Bishop Gray-Reeves has a great deal of formal training and experience in church reconciliation work, including on a diocesan level. The early years of her own episcopate in the Diocese of El Camino Real required much of this sort of work. Since stepping down as diocesan bishop in January 2020, she has consulted in various church settings involving conflict resolution, while also serving as Managing Director of the College for Bishops.

Since March, Bishop Gray-Reeves has been working with the Rev. Charlie Holt, the Rev. Joe Gibbes, President of the Standing Committee, and Mrs. Lenora S. Gregory, Vice-Chair of the Diocesan Council, to design the first stages of a Process for Listening and Reconciliation in the diocese.

Recently, May 4-6, Bishop Gray-Reeves traveled to the Diocese of Florida for the first phase of the listening process, meeting in separate sessions with the Standing Committee, Diocesan Staff, and the Diocesan Council. She advocated that we begin with the elected and appointed Diocesan leadership in order to give these bodies at the forefront of the work of the election process an opportunity to be heard and to listen to one another. This also allowed her to test the process before moving it out to the wider diocese.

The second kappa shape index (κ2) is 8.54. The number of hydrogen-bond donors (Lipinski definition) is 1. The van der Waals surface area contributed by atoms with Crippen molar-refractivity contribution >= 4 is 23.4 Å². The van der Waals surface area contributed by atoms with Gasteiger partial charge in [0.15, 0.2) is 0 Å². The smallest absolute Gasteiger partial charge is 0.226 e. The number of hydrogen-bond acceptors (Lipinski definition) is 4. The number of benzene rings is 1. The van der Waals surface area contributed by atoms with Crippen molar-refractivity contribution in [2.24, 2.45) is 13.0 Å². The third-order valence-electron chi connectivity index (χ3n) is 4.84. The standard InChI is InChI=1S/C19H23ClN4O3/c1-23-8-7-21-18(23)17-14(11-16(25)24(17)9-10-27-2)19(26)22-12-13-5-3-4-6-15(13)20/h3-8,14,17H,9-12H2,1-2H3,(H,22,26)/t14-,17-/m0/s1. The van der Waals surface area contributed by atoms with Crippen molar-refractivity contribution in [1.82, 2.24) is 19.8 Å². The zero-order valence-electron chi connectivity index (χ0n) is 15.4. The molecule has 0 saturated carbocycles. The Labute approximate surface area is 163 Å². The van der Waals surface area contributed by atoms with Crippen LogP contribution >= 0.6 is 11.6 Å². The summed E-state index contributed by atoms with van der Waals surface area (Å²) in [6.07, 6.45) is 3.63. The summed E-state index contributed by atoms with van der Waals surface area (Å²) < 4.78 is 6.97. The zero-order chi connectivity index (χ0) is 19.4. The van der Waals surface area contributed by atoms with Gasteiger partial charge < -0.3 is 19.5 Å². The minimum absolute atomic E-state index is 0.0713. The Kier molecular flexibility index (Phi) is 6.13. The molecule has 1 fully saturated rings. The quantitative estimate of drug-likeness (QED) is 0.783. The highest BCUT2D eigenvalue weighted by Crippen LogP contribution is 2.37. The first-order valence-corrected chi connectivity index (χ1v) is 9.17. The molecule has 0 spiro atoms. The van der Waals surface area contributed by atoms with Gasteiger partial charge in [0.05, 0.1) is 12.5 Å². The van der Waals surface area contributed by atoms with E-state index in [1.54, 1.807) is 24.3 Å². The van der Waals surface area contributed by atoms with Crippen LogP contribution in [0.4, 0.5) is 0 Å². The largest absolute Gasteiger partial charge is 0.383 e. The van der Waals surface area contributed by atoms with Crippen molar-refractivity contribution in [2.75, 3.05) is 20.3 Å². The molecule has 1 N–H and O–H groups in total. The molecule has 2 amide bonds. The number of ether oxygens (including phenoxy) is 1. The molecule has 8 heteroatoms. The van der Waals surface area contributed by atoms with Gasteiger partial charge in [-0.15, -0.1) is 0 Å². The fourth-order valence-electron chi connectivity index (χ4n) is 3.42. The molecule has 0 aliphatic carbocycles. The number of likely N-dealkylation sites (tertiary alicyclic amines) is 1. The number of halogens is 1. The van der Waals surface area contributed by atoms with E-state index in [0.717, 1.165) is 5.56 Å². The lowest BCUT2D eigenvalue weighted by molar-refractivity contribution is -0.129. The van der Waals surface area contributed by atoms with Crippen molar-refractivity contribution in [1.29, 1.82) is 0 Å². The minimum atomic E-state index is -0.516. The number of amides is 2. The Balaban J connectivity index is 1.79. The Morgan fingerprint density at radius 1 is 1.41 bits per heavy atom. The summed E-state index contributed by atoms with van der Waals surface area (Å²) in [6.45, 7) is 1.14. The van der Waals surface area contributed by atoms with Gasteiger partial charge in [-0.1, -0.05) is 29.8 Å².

Further, she has gathered information that will inform the planning team as they work together to structure effective gatherings with other groups in the future, likely to take place after the consent process has concluded. These groups will include clergy and laity of all opinions and positions. The process is not adhering to a set curriculum or program but is rather organic and developing according to the Diocese’s specific needs as events unfold. We expect this process to take several months since so many want to be heard.